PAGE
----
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The present invention is based on and claims priority from U.S. Patent Application Ser. No. 60/716,101, filed Sep. 12, 2005, and entitled “Method And System For Incremental Search With Reduced Text Entry Using A Reduced Keypad With Overloaded Keys,” and U.S. Patent Application No. 60/711,866, filed Aug. 26, 2005, and entitled “A Dynamic Highlighting Interface of Multi Word Prefixes of Results Obtained by Incremental Search with Reduced Text Entry on Television and Mobile Devices Using a Keypad with Overloaded Keys,”, both of which are incorporated by reference herein in their entirety.
1. Field of Invention
The present invention generally relates to processing search queries and, more particularly, to methods and systems for processing ambiguous, reduced text, multi-term search queries.
2. Description of Related Art
There are many user-operated devices such as mobile phones, PDAs (personal digital assistants), and television remote control devices that have small keypads, which a user can use for text entry. In many of these devices, largely because of device size restrictions, the keypad is small and has only a small number of keys, which are overloaded with alpha-numeric characters. Text input using these keypads is cumbersome.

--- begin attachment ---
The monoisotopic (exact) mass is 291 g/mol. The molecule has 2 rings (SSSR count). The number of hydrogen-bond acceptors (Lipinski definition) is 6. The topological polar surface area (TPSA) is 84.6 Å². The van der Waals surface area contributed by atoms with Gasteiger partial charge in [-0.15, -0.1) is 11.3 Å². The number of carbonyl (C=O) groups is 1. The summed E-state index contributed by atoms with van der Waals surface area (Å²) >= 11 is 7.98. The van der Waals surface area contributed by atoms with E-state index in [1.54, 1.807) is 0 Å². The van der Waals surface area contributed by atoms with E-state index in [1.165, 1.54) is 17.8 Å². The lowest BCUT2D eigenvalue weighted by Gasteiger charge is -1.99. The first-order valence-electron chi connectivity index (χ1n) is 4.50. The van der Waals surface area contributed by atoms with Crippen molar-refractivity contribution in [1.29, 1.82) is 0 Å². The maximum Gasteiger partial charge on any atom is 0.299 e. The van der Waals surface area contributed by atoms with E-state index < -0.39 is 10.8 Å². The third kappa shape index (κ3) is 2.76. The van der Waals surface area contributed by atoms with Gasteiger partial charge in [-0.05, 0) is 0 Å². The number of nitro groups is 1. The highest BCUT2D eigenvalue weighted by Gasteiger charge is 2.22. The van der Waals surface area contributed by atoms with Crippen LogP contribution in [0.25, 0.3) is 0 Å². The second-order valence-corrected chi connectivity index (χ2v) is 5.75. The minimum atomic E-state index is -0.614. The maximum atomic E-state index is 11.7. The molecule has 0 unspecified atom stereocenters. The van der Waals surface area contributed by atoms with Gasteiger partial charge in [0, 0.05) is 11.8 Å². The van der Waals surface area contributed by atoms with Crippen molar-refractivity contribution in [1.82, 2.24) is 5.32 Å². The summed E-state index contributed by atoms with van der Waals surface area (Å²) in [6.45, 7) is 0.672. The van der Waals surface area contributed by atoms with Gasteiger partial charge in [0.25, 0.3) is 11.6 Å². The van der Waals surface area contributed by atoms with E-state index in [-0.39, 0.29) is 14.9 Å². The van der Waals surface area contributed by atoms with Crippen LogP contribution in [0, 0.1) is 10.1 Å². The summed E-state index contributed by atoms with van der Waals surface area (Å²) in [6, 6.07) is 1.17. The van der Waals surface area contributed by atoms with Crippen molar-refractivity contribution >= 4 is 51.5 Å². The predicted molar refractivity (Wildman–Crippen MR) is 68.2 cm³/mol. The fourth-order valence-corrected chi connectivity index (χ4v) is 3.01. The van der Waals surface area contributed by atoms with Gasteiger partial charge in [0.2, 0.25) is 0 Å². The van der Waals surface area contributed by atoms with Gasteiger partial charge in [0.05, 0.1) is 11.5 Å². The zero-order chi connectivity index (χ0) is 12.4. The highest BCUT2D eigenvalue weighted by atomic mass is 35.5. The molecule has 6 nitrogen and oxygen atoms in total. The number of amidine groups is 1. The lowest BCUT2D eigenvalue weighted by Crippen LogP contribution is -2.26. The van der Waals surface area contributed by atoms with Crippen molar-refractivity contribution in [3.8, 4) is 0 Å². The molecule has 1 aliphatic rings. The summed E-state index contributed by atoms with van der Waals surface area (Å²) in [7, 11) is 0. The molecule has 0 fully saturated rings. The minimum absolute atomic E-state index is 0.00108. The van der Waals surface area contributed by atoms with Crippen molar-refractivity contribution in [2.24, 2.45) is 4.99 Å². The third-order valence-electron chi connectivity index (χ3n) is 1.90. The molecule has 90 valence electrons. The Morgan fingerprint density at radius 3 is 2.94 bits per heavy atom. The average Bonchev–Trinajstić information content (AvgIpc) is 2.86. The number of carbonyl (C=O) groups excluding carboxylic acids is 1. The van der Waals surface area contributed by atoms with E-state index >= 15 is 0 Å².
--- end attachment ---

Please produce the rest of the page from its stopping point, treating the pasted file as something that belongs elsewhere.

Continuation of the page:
FIG. 1 illustrates a common twelve-key keypad interface found in many cell phones and other mobile devices, and also increasingly in television remote control devices. The keypad 10 includes twelve keys 12, most of which are overloaded with multiple alphanumeric characters or functions. The same key can be used to enter different characters. For instance, the “2” key can be used to enter the number “2” and the letters “A”, “B” and “C”. Text entry using such a keypad with overloaded keys can result in an ambiguous text entry, which requires some type of a disambiguation action. For instance, with a multi-press interface, a user can press a particular key multiple times in quick succession to select a desired character (e.g., to choose “B”, the user would press the “2” key twice quickly, and to choose “C”, the user would press the key three times). Alternatively, text entry can be performed using T9 and other text input mechanisms that provide vocabulary based completion choices for each word entered. Neither of these methods is however particularly useful for performing searches because of the number of steps needed to get to the result. One deficiency of the multi-press interface is that too many key strokes are needed. A drawback of applying a vocabulary based word completion interface is the need for the additional step of making a choice from a list of all possible word matches generated by the ambiguous text input. Furthermore vocabulary based word disambiguation systems are designed typically for composition applications (as opposed to search applications) where user explicitly disambiguates each word by performing a word completion action to resolve that word before proceeding to the next word in the composition.